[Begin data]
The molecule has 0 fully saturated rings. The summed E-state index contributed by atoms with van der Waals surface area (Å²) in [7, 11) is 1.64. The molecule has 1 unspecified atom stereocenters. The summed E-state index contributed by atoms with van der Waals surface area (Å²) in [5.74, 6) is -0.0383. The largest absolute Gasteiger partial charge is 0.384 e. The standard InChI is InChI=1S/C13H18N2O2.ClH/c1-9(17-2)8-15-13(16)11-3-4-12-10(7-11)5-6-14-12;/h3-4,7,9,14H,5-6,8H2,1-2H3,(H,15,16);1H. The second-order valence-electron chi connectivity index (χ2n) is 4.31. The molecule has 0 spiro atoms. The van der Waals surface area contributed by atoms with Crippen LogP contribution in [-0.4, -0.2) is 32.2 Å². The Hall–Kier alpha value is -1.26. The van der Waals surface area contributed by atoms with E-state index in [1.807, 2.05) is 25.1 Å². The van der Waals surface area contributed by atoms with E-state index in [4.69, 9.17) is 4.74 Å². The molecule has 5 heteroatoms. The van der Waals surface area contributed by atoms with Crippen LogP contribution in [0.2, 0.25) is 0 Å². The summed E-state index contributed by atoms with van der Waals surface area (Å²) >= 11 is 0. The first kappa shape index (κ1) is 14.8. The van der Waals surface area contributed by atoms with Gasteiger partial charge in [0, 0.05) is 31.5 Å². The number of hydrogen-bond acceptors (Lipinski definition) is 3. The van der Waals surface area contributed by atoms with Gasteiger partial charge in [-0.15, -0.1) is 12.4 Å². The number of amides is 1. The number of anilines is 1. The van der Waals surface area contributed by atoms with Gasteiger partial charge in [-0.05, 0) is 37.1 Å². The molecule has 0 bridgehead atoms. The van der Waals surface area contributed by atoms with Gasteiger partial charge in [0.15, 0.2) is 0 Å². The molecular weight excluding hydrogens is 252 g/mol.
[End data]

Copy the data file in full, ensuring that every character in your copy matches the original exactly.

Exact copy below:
The molecule has 0 fully saturated rings. The summed E-state index contributed by atoms with van der Waals surface area (Å²) in [7, 11) is 1.64. The molecule has 1 unspecified atom stereocenters. The summed E-state index contributed by atoms with van der Waals surface area (Å²) in [5.74, 6) is -0.0383. The largest absolute Gasteiger partial charge is 0.384 e. The standard InChI is InChI=1S/C13H18N2O2.ClH/c1-9(17-2)8-15-13(16)11-3-4-12-10(7-11)5-6-14-12;/h3-4,7,9,14H,5-6,8H2,1-2H3,(H,15,16);1H. The second-order valence-electron chi connectivity index (χ2n) is 4.31. The molecule has 0 spiro atoms. The van der Waals surface area contributed by atoms with Crippen LogP contribution in [-0.4, -0.2) is 32.2 Å². The Hall–Kier alpha value is -1.26. The van der Waals surface area contributed by atoms with E-state index in [1.807, 2.05) is 25.1 Å². The van der Waals surface area contributed by atoms with E-state index in [4.69, 9.17) is 4.74 Å². The molecule has 5 heteroatoms. The van der Waals surface area contributed by atoms with Crippen LogP contribution in [0.2, 0.25) is 0 Å². The summed E-state index contributed by atoms with van der Waals surface area (Å²) >= 11 is 0. The first kappa shape index (κ1) is 14.8. The van der Waals surface area contributed by atoms with Gasteiger partial charge in [0, 0.05) is 31.5 Å². The number of hydrogen-bond acceptors (Lipinski definition) is 3. The van der Waals surface area contributed by atoms with Gasteiger partial charge in [-0.15, -0.1) is 12.4 Å². The number of amides is 1. The number of anilines is 1. The van der Waals surface area contributed by atoms with Gasteiger partial charge in [-0.05, 0) is 37.1 Å². The molecule has 0 bridgehead atoms. The van der Waals surface area contributed by atoms with Gasteiger partial charge in [0.15, 0.2) is 0 Å². The molecular weight excluding hydrogens is 252 g/mol.